LITTLE ROCK — Quarterback Peyton Manning is to Super Bowl 50 as actor Robert De Niro is to the award-winning movie, "Silver Linings Playbook."

LITTLE ROCK — Quarterback Peyton Manning is to Super Bowl 50 as actor Robert De Niro is to the award-winning movie, "Silver Linings Playbook."


Arguably, once the best in their craft, both are now relegated to secondary roles. Manning can’t carry a team like he could when he won five MVP awards and De Niro’s latest starring role is in something called "Dirty Grandpa," which I’m guessing is a cut below his work that earned seven Academy Award nominations.


Although some insist on couching the Super Bowl as the aging Manning in his likely swan song vs. up-and-coming superstar Cam Newton, the match-up at quarterback plays second fiddle to Newton vs. the all-star cast that makes up the Denver defense.


No matter what Manning does, the Broncos cannot win unless the defense figures a way to slow Newton. I agree with conventional wisdom that says Denver does not have the firepower to win a high-scoring contest, but anybody who paid attention to the Republican caucuses in Iowa has the ammo to challenge such a perspective. A big turnout equals a huge victory for Donald Trump, pundits said; residents voted in record numbers and the billionaire barely held off Sen. Marco Rubio for second.


Illustrated by postseason awards, there is a parallel between the Broncos and the Arkansas Razorbacks.


Both are much better on one side of the ball — Denver on defense and Arkansas on offense — than on the other side.


Six weeks ago, The Associated Press All-SEC team included five Razorbacks — guard Sebastian Tretola and tight end Hunter Henry on the first team; wide receiver Drew Morgan, tackle Dan Skipper, and running back Alex Collins on the second team. All are on offense.


When the Pro Bowl players were announced, Denver was represented by Chris Harris Jr., Von Miller, Aqib Talib, and DeMarcus Ware, all from the defense. Pro Bowl alternates included four other Broncos, two from the defense.


Weaned on Southwest Conference football decades ago, I still believe a team can win without a flashy offense. Even in today’s game, with receivers spread out all over the field and quarterbacks throwing dozens of times per game, defense, turnover-free offense, and solid kicking goes a long way.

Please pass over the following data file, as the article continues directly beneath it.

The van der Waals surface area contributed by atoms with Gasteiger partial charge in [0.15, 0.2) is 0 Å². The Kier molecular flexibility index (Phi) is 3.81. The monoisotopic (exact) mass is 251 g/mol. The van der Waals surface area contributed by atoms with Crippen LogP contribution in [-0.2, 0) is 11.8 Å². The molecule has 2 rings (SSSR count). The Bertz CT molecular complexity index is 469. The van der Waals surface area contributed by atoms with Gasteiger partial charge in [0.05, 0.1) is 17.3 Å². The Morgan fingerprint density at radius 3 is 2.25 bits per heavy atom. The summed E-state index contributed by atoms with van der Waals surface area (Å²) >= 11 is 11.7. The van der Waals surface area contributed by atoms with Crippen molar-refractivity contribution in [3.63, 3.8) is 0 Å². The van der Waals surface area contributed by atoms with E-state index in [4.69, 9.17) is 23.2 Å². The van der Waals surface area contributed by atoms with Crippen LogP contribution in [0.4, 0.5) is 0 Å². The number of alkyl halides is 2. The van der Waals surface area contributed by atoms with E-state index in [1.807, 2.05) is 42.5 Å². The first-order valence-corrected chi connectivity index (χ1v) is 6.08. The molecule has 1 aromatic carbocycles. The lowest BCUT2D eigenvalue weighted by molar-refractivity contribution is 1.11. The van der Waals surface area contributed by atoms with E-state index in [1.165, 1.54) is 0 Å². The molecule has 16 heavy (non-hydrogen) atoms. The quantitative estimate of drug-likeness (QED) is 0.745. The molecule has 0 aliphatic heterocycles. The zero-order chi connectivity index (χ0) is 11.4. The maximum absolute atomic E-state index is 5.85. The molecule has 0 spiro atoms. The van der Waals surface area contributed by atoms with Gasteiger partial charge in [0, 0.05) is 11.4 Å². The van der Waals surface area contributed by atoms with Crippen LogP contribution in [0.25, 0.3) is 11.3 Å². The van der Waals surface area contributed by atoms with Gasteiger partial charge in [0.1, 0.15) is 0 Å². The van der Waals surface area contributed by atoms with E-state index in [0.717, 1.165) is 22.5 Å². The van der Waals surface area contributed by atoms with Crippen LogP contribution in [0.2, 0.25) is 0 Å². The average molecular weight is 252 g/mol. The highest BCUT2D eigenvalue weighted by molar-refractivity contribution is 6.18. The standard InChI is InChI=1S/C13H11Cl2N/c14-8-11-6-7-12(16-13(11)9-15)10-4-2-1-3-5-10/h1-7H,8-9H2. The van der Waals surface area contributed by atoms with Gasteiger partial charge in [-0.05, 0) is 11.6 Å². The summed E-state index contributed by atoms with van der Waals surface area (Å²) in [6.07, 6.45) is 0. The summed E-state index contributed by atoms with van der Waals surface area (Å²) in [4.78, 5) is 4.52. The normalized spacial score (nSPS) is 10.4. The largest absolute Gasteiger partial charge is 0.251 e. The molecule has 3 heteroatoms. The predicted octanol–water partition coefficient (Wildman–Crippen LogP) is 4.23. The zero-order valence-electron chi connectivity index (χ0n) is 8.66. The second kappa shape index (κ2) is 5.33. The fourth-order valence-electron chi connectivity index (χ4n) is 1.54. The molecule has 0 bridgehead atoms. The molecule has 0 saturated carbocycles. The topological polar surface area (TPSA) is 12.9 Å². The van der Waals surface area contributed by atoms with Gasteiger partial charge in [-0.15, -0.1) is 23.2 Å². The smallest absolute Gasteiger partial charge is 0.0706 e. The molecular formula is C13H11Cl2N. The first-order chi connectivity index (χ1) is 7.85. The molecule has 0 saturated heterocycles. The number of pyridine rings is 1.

That said, Newton is a special athlete, capable of overwhelming Denver’s defense. However, what he did against Arizona in the NFC championship game — 335 yards passing and 47 rushing — only illustrates the capabilities of the former Auburn quarterback and is not a precursor of his performance vs. the Broncos.


By the same token, Arkansas’ Dusty Hannahs will not always catch and shoot and beat the shot clock with a critical, falling away 3 as he did in the upset of Texas A&M last week.


Denver’s winning recipe starts with frustrating the Panthers early on. In two playoff games, Carolina outscored Arizona and Seattle 55-7 in the first half. A 10-10 score at the half might provoke some anxiety in the dressing room while Beyonce and Coldplay are in the spotlight.


In that scenario, give the edge to Denver. That is not to disparage Newton’s skills or his decision-making, only to say that Manning might have a flashback to his "been there, done that" days in a game reduced to 30 minutes.


Newton’s end-zone celebrations rankle some, but that’s nothing new. The second time Houston’s Billy "White Shoes" Johnson did the "Funky Chicken" about 40 years ago was one time too many. The preference of a curmudgeon is Lou Holtz’s admonition to "act like you’ve been there."


In 27 of the 49 Super Bowl games, the winning quarterback has been selected MVP and Newton is less than even money to win the award. In a game that might be downright weird, how about Denver’s Brandon McManus becoming the first kicker to be Super Bowl MVP? Undrafted, the third-year man from Temple made 30-of-35 field goals during the season and all seven in the postseason. Add five more on Sunday.


DENVER 19, CAROLINA 17.


Harry King is sports columnist for GateHouse Media’s Arkansas News Bureau. Email: hleonk42@gmail.com